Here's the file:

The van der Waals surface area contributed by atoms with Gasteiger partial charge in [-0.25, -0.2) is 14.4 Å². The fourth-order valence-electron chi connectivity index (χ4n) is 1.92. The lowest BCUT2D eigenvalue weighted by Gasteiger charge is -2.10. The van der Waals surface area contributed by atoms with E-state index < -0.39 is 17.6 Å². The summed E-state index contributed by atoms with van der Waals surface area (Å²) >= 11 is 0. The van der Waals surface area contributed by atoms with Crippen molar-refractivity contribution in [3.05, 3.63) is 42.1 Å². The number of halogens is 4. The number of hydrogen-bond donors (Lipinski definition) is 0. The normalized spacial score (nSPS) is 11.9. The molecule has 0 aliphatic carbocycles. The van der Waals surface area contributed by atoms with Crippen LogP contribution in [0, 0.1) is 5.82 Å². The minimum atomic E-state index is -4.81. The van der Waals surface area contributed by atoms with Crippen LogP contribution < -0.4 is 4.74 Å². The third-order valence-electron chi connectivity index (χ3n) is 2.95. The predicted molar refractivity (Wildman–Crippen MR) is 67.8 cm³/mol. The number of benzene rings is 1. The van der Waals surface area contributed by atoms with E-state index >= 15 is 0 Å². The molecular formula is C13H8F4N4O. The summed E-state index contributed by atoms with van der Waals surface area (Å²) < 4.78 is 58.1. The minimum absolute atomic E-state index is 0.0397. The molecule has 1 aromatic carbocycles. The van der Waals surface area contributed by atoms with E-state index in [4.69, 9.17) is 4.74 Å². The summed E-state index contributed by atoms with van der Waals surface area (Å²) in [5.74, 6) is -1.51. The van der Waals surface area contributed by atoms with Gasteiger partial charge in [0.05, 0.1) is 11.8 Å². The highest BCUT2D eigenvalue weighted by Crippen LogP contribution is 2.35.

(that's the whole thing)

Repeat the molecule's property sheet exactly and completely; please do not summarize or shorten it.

The van der Waals surface area contributed by atoms with Gasteiger partial charge in [-0.25, -0.2) is 14.4 Å². The fourth-order valence-electron chi connectivity index (χ4n) is 1.92. The lowest BCUT2D eigenvalue weighted by Gasteiger charge is -2.10. The van der Waals surface area contributed by atoms with E-state index < -0.39 is 17.6 Å². The summed E-state index contributed by atoms with van der Waals surface area (Å²) >= 11 is 0. The van der Waals surface area contributed by atoms with Crippen molar-refractivity contribution in [3.05, 3.63) is 42.1 Å². The number of halogens is 4. The number of hydrogen-bond donors (Lipinski definition) is 0. The normalized spacial score (nSPS) is 11.9. The molecule has 0 aliphatic carbocycles. The van der Waals surface area contributed by atoms with Crippen LogP contribution in [0, 0.1) is 5.82 Å². The minimum atomic E-state index is -4.81. The van der Waals surface area contributed by atoms with Crippen LogP contribution < -0.4 is 4.74 Å². The third-order valence-electron chi connectivity index (χ3n) is 2.95. The predicted molar refractivity (Wildman–Crippen MR) is 67.8 cm³/mol. The number of benzene rings is 1. The van der Waals surface area contributed by atoms with E-state index >= 15 is 0 Å². The molecular formula is C13H8F4N4O. The summed E-state index contributed by atoms with van der Waals surface area (Å²) < 4.78 is 58.1. The minimum absolute atomic E-state index is 0.0397. The molecule has 1 aromatic carbocycles. The van der Waals surface area contributed by atoms with E-state index in [4.69, 9.17) is 4.74 Å². The summed E-state index contributed by atoms with van der Waals surface area (Å²) in [5.74, 6) is -1.51. The van der Waals surface area contributed by atoms with Gasteiger partial charge in [0.05, 0.1) is 11.8 Å². The highest BCUT2D eigenvalue weighted by Crippen LogP contribution is 2.35.